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  35 comments for “You Gave Facebook Your Phone Number for Security. They Used it for Ads

  1. keepcalmeverythingisfine says:

    Facebook is dead money, if you have this stock you might seriously think about getting out now. Facebook collects and sells data, that’s how they make money, and you could say advertising as well. They don’t “share” data, they sell it. Period. There is an ill wind blowing into social media.

  2. Trena L Bristol says:

    I don’t agree with some portions of this article. I have never given facebook my phone number. I have had to do the security routine multiple times and have never been asked for number. I only gave them my email and that is all they have on my account. That is what they ask for and i get in. I recommend not using phone number where you can away with to avoid risk of telemarketing calls. i also have an ad blocker which speeds up my bandwidth 10 to 25 percent.

    • Justme says:

      You missed the point. Facebook tricked people into revealing their phone number under the guise of “security”. Then FB abused the knowledge of the number. Or FB allowed you to enter your phone number as part of your contact info so that your FB friends could look it up to call you. And they abused that knowledge, too. Finally, FB allowed phone numbers to be guesstimated via friends phone books. And then that knowledge was abused as well.

    • Wolf Richter says:

      Check the second half of the article, “Shadow Contact Information”– you may not have GIVEN FB your phone number, but it might obtained it from your friends’ phone books.

  3. Justme says:

    I *hate* 2-factor phone-based authentication with a passion. It is intrusive to my privacy, and many times it does not work because you MUST have a cellphone, and sometimes it does not work with 3d-party cellphone service providers because many of authentication setups disqualify numbers that *appear* to be landlines or VOIP-lines. 2-factor authentication should be BANNED.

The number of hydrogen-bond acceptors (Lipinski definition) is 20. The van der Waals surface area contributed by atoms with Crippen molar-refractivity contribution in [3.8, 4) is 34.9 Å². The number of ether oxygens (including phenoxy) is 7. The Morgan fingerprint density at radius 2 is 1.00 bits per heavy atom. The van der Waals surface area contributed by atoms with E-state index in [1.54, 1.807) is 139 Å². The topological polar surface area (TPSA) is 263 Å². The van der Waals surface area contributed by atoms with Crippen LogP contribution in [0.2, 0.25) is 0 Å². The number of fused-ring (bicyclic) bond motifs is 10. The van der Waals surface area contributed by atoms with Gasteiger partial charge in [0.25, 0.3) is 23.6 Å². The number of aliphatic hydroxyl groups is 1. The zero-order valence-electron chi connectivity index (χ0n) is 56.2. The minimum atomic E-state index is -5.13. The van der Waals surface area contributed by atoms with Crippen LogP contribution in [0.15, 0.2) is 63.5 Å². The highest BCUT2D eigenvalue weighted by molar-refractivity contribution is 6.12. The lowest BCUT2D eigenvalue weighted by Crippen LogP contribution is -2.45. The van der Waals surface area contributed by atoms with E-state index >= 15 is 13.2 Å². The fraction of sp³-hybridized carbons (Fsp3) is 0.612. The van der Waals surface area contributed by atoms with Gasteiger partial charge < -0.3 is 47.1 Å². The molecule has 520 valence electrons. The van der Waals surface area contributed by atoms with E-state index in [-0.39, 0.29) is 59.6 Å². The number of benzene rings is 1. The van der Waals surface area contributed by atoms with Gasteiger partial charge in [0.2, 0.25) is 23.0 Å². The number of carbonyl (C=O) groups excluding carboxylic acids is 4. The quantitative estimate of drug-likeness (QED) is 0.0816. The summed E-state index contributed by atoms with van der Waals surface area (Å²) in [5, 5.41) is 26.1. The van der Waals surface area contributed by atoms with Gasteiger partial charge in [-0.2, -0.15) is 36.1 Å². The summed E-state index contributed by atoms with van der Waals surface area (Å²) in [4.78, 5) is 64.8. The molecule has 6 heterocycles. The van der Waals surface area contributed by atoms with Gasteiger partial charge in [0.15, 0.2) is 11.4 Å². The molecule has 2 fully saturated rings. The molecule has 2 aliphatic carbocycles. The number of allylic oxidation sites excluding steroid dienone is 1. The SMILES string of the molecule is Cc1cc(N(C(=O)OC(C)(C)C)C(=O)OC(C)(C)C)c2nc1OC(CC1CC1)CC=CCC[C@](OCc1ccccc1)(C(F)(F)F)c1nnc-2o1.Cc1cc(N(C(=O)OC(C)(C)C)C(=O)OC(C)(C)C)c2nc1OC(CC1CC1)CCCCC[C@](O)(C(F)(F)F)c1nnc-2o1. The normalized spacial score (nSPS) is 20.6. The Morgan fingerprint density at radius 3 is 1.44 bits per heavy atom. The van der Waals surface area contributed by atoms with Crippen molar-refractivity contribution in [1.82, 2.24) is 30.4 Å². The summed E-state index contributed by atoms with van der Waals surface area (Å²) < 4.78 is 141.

2-factor authentication is a terrible privacy intrusion masquerading as “security”.

    • Justme says:

      The last line should say

      2-factor PHONE-BASED authentication is a terrible privacy intrusion masquerading as “security”.

  4. Wisdom Seeker says:

    Facebook is walking proof of the adage that “two people can keep a secret, but only if one of them is dead”.

    For companies dependent on ad revenue, consumers should simply assume that ANY information they give away, for any reason, WILL be used to micro-target and manipulate you. And then act accordingly.

    Facebook is even worse than freeway billboards.

  5. Justme says:

    Another problem: If you travel outside the US, good luck if you have no international cell (SMS) plan and need to get into your 2FA bank account. You are screwed. The whole system is so idiotic you could tear your hair out. Idiotic and evil, rather.

  6. IdahoPotato says:

    75% of Indians use WhatsApp, owned by FB. The whole way to communicate through WhatsApp is through your phone. Ditto with people in other parts of the world.

  7. rj says:

    I wouln’t give zuckerberg the time of day.

  8. IdahoPotato says:

    WhatsApp has 1 billion users EVERY DAY. FB uses all those numbers to sell ads. My relatives in India will only communicate through WhatsApp ‘cos it’s free. Let that sink in. 1 billion users EVERY DAY.

    Ditto with people in South and Central America. My contractor from Guatemala communicates with his family back there exclusively through WhatsApp.

    Some like us who don’t want to be on it cannot communicate with our relatives and friends in other countries any other way.

  9. MCH says:

    Is this just coincidence… cause FB announced this morning 50 million user data got compromised by some type of hack.

    I am starting to think the internet might not be such a good thing. Never mind that social media is just utter crap.